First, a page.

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Posts Tagged ‘The Godfather’

Constructing Tony Montana, Scarface

In Arts & Letters, Communication, Film, Information Design, Legal Education & Pedagogy, Scarface, Semiotics on August 12, 2010 at 4:17 pm

Brian de Palma’s Scarface (1983) adopts and adapts several conventions of the gangster genre that feature prominently as icons on posters and in trailers for the film.

These conventions constitute and perpetuate the narrative image of “gangster” that audiences have come to expect from gangster films.  Big guns, flashy jewels, impeccable suits, sexy women—these are the signifiers de Palma employs as semantics of the gangster genre.  They summon forth ideas of “the gangster” before audiences ever see the film.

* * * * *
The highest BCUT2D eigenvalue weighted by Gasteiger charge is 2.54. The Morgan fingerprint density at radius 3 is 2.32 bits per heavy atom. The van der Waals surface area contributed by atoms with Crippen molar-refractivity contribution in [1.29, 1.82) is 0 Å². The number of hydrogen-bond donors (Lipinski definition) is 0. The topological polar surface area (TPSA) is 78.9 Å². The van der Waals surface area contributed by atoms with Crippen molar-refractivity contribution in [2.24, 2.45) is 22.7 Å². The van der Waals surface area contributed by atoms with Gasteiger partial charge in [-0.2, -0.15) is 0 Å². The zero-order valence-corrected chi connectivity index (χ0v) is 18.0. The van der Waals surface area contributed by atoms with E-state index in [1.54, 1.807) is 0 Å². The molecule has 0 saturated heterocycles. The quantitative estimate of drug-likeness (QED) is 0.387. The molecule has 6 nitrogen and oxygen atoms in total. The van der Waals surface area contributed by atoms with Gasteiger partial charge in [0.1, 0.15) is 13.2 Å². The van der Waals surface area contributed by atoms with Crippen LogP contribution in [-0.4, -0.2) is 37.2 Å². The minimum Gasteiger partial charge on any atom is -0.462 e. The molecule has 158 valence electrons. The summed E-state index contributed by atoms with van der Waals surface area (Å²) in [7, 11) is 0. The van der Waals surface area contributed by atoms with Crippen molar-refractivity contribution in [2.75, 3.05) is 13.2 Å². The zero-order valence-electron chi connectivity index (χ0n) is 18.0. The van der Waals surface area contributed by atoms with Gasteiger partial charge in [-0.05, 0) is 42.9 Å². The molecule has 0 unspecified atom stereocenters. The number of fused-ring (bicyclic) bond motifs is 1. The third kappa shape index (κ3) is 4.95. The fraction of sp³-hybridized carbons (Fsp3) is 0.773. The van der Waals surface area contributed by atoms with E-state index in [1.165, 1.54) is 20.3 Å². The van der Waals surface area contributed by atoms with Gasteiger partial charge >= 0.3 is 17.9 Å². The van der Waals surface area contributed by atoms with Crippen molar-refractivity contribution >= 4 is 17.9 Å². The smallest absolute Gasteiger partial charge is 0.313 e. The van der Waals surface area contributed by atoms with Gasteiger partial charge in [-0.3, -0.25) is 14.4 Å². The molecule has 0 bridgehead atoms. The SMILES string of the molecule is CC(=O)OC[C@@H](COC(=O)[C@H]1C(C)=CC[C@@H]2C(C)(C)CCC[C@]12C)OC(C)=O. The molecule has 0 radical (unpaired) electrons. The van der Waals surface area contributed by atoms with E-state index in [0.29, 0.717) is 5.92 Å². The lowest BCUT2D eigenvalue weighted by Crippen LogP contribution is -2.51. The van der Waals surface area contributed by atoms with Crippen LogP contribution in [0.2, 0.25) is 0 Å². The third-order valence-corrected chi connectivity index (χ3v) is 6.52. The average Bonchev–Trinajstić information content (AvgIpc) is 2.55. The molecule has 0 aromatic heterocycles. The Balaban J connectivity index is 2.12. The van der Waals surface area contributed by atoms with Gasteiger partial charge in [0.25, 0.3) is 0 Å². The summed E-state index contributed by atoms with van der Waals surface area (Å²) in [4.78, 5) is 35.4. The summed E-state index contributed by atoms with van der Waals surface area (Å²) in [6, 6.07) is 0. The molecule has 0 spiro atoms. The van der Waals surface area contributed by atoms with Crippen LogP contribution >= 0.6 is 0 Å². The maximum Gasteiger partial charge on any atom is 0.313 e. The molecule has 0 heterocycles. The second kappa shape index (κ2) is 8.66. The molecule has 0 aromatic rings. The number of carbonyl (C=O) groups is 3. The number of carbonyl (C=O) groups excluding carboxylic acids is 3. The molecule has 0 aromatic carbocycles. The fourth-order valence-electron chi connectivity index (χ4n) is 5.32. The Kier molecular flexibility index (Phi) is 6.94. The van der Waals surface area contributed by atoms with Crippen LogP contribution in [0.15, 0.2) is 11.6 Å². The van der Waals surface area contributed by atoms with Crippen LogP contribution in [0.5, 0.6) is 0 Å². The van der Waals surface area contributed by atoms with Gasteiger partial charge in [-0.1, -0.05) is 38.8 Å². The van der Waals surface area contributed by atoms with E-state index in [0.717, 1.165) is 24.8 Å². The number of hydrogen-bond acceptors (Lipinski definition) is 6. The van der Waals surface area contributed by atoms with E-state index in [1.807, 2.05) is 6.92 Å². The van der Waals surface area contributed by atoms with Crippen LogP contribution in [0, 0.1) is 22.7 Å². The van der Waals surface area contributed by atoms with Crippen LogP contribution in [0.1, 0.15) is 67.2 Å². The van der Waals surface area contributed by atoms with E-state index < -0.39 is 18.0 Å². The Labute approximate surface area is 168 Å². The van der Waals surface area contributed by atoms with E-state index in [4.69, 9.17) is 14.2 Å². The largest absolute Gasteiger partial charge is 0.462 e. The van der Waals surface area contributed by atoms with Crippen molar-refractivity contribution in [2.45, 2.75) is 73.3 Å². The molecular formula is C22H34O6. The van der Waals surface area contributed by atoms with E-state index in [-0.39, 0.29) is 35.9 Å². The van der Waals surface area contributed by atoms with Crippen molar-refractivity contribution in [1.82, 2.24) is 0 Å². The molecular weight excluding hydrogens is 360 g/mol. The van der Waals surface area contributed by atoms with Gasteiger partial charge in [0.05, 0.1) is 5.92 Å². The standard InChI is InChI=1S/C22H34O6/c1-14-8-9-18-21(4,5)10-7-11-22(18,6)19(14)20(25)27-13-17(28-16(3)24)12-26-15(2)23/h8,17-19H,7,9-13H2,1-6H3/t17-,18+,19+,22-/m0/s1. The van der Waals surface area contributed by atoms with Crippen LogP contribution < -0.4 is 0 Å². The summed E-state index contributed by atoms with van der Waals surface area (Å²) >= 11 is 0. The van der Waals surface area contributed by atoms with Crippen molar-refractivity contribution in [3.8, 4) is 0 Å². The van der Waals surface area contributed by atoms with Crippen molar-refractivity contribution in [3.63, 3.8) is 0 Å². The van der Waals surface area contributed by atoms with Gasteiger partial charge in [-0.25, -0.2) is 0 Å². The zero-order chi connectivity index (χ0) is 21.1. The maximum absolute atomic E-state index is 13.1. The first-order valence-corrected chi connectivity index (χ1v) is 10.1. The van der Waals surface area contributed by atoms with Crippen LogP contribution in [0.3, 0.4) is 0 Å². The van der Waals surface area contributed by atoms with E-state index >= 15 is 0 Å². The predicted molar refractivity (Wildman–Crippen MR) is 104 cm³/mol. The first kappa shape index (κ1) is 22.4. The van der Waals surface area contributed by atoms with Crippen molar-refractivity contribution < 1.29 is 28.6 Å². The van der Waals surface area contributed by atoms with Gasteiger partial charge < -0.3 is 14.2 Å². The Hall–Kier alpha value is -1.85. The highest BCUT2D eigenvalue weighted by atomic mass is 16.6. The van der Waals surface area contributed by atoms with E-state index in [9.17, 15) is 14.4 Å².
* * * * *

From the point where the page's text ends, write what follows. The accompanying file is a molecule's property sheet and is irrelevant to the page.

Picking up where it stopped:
Scarface is a remake of another gangster film.  Viewers who are unaware of this fact will nevertheless recognize the gangster signs and symbols used to market it.  Tony Montana’s image remains popular today, some twenty-seven years after the film’s production.  Scarface has become a lasting contribution to our national culture.       Read the rest of this entry »

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